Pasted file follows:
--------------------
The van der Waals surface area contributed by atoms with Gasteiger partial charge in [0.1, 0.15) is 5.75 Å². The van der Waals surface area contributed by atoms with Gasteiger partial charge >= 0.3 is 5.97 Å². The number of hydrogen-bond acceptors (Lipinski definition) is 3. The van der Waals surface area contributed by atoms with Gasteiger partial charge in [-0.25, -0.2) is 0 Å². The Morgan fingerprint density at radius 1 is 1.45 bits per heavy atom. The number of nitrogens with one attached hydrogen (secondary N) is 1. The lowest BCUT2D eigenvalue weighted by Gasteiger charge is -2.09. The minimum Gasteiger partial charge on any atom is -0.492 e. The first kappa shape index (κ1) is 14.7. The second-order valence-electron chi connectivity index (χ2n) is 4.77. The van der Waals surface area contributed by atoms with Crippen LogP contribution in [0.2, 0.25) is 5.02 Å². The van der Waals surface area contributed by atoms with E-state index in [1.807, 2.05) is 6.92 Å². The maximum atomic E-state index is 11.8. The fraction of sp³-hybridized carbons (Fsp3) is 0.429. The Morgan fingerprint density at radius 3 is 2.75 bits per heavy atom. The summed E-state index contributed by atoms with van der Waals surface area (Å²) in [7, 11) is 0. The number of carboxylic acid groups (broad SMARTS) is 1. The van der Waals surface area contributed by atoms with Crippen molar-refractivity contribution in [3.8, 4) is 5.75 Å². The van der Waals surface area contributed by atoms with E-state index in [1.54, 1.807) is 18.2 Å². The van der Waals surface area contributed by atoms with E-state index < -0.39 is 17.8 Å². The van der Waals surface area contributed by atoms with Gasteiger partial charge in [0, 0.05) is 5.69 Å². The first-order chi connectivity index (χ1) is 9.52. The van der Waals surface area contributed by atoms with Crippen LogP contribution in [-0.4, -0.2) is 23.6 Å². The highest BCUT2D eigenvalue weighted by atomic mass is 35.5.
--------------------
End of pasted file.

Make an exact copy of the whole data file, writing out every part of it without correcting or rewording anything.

The van der Waals surface area contributed by atoms with Gasteiger partial charge in [0.1, 0.15) is 5.75 Å². The van der Waals surface area contributed by atoms with Gasteiger partial charge >= 0.3 is 5.97 Å². The number of hydrogen-bond acceptors (Lipinski definition) is 3. The van der Waals surface area contributed by atoms with Gasteiger partial charge in [-0.25, -0.2) is 0 Å². The Morgan fingerprint density at radius 1 is 1.45 bits per heavy atom. The number of nitrogens with one attached hydrogen (secondary N) is 1. The lowest BCUT2D eigenvalue weighted by Gasteiger charge is -2.09. The minimum Gasteiger partial charge on any atom is -0.492 e. The first kappa shape index (κ1) is 14.7. The second-order valence-electron chi connectivity index (χ2n) is 4.77. The van der Waals surface area contributed by atoms with Crippen LogP contribution in [0.2, 0.25) is 5.02 Å². The van der Waals surface area contributed by atoms with E-state index in [1.807, 2.05) is 6.92 Å². The maximum atomic E-state index is 11.8. The fraction of sp³-hybridized carbons (Fsp3) is 0.429. The Morgan fingerprint density at radius 3 is 2.75 bits per heavy atom. The summed E-state index contributed by atoms with van der Waals surface area (Å²) in [7, 11) is 0. The number of carboxylic acid groups (broad SMARTS) is 1. The van der Waals surface area contributed by atoms with Crippen molar-refractivity contribution in [3.8, 4) is 5.75 Å². The van der Waals surface area contributed by atoms with E-state index in [1.54, 1.807) is 18.2 Å². The van der Waals surface area contributed by atoms with E-state index < -0.39 is 17.8 Å². The van der Waals surface area contributed by atoms with Gasteiger partial charge in [0, 0.05) is 5.69 Å². The first-order chi connectivity index (χ1) is 9.52. The van der Waals surface area contributed by atoms with Crippen LogP contribution in [-0.4, -0.2) is 23.6 Å². The highest BCUT2D eigenvalue weighted by atomic mass is 35.5.